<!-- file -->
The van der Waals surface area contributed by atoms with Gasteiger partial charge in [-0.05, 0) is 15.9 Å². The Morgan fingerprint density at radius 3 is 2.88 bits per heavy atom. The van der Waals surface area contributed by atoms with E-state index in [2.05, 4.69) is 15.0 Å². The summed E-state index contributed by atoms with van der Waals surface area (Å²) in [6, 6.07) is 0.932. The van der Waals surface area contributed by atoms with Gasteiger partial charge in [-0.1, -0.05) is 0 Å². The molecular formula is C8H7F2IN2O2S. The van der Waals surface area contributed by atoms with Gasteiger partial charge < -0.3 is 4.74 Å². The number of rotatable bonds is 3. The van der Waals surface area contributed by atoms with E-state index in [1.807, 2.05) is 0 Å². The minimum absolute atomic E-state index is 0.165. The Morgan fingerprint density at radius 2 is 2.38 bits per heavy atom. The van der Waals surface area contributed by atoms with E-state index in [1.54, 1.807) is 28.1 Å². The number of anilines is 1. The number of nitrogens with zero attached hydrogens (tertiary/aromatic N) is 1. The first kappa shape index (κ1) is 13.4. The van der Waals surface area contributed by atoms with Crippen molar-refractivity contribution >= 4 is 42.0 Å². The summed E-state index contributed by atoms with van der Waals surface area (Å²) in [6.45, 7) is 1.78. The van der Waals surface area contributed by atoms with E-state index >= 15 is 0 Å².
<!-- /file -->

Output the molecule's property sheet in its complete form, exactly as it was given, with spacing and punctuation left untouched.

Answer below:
The van der Waals surface area contributed by atoms with Gasteiger partial charge in [-0.05, 0) is 15.9 Å². The Morgan fingerprint density at radius 3 is 2.88 bits per heavy atom. The van der Waals surface area contributed by atoms with E-state index in [2.05, 4.69) is 15.0 Å². The summed E-state index contributed by atoms with van der Waals surface area (Å²) in [6, 6.07) is 0.932. The van der Waals surface area contributed by atoms with Gasteiger partial charge in [-0.1, -0.05) is 0 Å². The molecular formula is C8H7F2IN2O2S. The van der Waals surface area contributed by atoms with Gasteiger partial charge < -0.3 is 4.74 Å². The number of rotatable bonds is 3. The van der Waals surface area contributed by atoms with E-state index in [1.807, 2.05) is 0 Å². The minimum absolute atomic E-state index is 0.165. The Morgan fingerprint density at radius 2 is 2.38 bits per heavy atom. The van der Waals surface area contributed by atoms with E-state index in [1.54, 1.807) is 28.1 Å². The number of anilines is 1. The number of nitrogens with zero attached hydrogens (tertiary/aromatic N) is 1. The first kappa shape index (κ1) is 13.4. The van der Waals surface area contributed by atoms with Crippen molar-refractivity contribution >= 4 is 42.0 Å². The summed E-state index contributed by atoms with van der Waals surface area (Å²) in [6.45, 7) is 1.78. The van der Waals surface area contributed by atoms with E-state index >= 15 is 0 Å².